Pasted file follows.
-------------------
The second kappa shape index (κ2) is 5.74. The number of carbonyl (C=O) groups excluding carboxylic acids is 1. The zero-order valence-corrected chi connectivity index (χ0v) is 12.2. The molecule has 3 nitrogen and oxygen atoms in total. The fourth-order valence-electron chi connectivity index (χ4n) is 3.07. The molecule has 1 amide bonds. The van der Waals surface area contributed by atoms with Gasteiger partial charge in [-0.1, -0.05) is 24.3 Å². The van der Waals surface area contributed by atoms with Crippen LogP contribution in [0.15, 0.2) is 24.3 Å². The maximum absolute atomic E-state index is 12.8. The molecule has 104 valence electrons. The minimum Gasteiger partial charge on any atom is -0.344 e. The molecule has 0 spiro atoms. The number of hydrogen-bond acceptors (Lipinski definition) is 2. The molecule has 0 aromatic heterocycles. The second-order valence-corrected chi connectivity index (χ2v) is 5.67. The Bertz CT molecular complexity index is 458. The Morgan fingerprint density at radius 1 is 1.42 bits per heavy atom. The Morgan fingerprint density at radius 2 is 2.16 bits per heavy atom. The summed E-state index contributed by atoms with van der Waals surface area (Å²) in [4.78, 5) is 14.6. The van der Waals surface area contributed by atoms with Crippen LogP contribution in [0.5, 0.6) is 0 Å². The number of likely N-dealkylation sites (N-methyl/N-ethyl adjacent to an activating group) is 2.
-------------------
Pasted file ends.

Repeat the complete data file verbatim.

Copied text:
The second kappa shape index (κ2) is 5.74. The number of carbonyl (C=O) groups excluding carboxylic acids is 1. The zero-order valence-corrected chi connectivity index (χ0v) is 12.2. The molecule has 3 nitrogen and oxygen atoms in total. The fourth-order valence-electron chi connectivity index (χ4n) is 3.07. The molecule has 1 amide bonds. The van der Waals surface area contributed by atoms with Gasteiger partial charge in [-0.1, -0.05) is 24.3 Å². The van der Waals surface area contributed by atoms with Crippen LogP contribution in [0.15, 0.2) is 24.3 Å². The maximum absolute atomic E-state index is 12.8. The molecule has 104 valence electrons. The minimum Gasteiger partial charge on any atom is -0.344 e. The molecule has 0 spiro atoms. The number of hydrogen-bond acceptors (Lipinski definition) is 2. The molecule has 0 aromatic heterocycles. The second-order valence-corrected chi connectivity index (χ2v) is 5.67. The Bertz CT molecular complexity index is 458. The Morgan fingerprint density at radius 1 is 1.42 bits per heavy atom. The Morgan fingerprint density at radius 2 is 2.16 bits per heavy atom. The summed E-state index contributed by atoms with van der Waals surface area (Å²) in [4.78, 5) is 14.6. The van der Waals surface area contributed by atoms with Crippen LogP contribution in [0.5, 0.6) is 0 Å². The number of likely N-dealkylation sites (N-methyl/N-ethyl adjacent to an activating group) is 2.